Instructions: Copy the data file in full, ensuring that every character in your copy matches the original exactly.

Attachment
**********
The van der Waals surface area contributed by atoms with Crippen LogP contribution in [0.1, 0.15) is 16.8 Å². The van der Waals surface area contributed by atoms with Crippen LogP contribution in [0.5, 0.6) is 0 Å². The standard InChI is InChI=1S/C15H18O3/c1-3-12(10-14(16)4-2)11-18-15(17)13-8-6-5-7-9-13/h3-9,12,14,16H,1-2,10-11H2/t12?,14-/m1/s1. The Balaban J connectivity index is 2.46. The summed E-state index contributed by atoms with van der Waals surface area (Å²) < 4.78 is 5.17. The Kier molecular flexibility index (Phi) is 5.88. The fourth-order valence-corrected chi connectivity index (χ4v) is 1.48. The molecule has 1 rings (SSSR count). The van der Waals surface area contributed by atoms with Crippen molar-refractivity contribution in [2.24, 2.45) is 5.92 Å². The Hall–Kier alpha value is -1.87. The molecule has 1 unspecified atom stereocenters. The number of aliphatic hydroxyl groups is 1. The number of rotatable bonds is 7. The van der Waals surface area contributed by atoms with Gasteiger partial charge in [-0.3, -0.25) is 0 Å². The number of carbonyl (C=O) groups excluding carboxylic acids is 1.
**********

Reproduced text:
The van der Waals surface area contributed by atoms with Crippen LogP contribution in [0.1, 0.15) is 16.8 Å². The van der Waals surface area contributed by atoms with Crippen LogP contribution in [0.5, 0.6) is 0 Å². The standard InChI is InChI=1S/C15H18O3/c1-3-12(10-14(16)4-2)11-18-15(17)13-8-6-5-7-9-13/h3-9,12,14,16H,1-2,10-11H2/t12?,14-/m1/s1. The Balaban J connectivity index is 2.46. The summed E-state index contributed by atoms with van der Waals surface area (Å²) < 4.78 is 5.17. The Kier molecular flexibility index (Phi) is 5.88. The fourth-order valence-corrected chi connectivity index (χ4v) is 1.48. The molecule has 1 rings (SSSR count). The van der Waals surface area contributed by atoms with Crippen molar-refractivity contribution in [2.24, 2.45) is 5.92 Å². The Hall–Kier alpha value is -1.87. The molecule has 1 unspecified atom stereocenters. The number of aliphatic hydroxyl groups is 1. The number of rotatable bonds is 7. The van der Waals surface area contributed by atoms with Gasteiger partial charge in [-0.3, -0.25) is 0 Å². The number of carbonyl (C=O) groups excluding carboxylic acids is 1.